The world's most popular stream ripping website, YouTube-mp3.org is being sued by a coalition of music industry groups. They claim the website and others like it are illegally allowing users to download music converted by the site to permanent files, in violation of copyright law.
We've been reporting recently on the proliferation of the practice of stream ripping and how it may be affecting sales of music downloads. The latest figures indicated a sharp drop in the amount of digital music downloads purchased in the past year, at the same time, a research study indicated that half of all young persons between the ages of 16 and 24 had engaged in the process of stream ripping.
Stream ripping involves the copying of a URL from YouTube, SoundCloud or other video and audio website and pasting it into an online converter which then creates a downloadable music file in the form of an .mp3, which the user can then keep in his or her music library permanently. There are also a number of downloadable stream ripping programs.
It appears as if the music industry has identified stream ripping as a huge threat and is now taking action to stop it. The International Federation of the Phonographic Industry (IFPI), the Recording Industry Association of America (RIAA), and the British Phonographic Industry (BPI) have jointly filed a lawsuit against the largest and oldest stream ripping site, YouTube-mp3.org.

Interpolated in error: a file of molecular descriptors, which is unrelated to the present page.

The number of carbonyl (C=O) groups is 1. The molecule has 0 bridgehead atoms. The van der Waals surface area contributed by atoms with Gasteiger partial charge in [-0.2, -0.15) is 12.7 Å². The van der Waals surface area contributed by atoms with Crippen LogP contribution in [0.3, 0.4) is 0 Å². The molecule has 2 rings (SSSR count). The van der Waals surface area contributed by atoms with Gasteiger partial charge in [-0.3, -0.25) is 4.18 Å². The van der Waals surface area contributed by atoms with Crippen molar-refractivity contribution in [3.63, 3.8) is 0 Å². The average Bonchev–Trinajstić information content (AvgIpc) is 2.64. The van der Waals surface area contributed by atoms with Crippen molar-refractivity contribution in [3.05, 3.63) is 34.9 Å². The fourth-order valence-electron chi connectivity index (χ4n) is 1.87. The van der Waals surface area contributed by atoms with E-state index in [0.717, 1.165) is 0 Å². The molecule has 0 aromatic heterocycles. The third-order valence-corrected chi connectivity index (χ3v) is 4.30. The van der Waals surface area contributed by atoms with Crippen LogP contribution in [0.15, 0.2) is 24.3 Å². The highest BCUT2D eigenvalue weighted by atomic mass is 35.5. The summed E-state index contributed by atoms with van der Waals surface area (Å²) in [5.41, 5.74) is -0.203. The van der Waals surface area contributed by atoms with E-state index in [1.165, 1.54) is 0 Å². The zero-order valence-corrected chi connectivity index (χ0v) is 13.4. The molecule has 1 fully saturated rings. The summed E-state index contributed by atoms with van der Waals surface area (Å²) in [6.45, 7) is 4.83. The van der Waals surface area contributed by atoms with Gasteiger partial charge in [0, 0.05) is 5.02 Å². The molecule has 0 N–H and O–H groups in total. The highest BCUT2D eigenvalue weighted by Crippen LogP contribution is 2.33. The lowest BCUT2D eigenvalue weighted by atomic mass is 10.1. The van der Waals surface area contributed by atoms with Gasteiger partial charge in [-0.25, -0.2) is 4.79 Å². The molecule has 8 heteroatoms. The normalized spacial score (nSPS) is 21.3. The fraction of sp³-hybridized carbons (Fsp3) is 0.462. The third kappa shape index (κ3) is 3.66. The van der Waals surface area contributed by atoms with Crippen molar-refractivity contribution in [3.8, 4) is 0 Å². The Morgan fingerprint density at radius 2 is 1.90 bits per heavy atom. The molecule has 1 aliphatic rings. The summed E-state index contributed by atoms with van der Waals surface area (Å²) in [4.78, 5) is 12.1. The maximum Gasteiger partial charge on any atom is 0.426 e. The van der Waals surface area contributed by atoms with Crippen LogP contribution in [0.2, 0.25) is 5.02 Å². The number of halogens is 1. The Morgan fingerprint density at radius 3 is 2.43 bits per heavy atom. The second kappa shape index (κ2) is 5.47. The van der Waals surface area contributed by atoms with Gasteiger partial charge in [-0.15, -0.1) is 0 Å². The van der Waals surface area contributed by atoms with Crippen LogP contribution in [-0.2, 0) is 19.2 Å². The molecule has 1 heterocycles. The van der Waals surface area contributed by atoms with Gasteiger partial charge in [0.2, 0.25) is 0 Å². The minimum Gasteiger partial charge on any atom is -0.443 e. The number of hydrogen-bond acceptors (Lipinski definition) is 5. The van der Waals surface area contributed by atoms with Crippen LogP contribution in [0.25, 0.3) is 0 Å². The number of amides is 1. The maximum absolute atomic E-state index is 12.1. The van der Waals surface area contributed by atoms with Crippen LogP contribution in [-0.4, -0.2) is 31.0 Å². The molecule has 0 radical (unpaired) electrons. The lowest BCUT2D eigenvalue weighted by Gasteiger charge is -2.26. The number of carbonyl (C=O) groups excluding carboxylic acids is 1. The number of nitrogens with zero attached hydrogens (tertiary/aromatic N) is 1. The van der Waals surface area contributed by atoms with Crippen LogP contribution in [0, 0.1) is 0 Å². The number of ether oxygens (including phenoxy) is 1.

The website, which is located in Germany, was deemed legal in that country in 2011 by the German Federal Ministry, that country's version of the United States Department of Justice, as long as the videos converted are intended for private use.
The U.S., however, hasn't yet had a court precedent set regarding the use of stream ripping sites, and now the industry coalition is hoping that the practice will be deemed in violation of U.S. law.
"Both the site and its operator have generated millions of dollars without paying any remuneration to artists and rights holders," according to the RIAA. IFPI Chief Executive Frances Moore added that the use of the site is a "blatant infringement" of copyright laws. "Music companies and digital services today offer fans more options than ever before to listen to music legally, when and where they want to do so - over hundreds of services with scores of millions of tracks - all while compensating artists and labels. Stream ripping sites should not be allowed jeopardise this," added Moore.
If the suit is successful, it seems clear that further legal action will be taken against similar stream ripping sites in an attempt to eliminate the practice.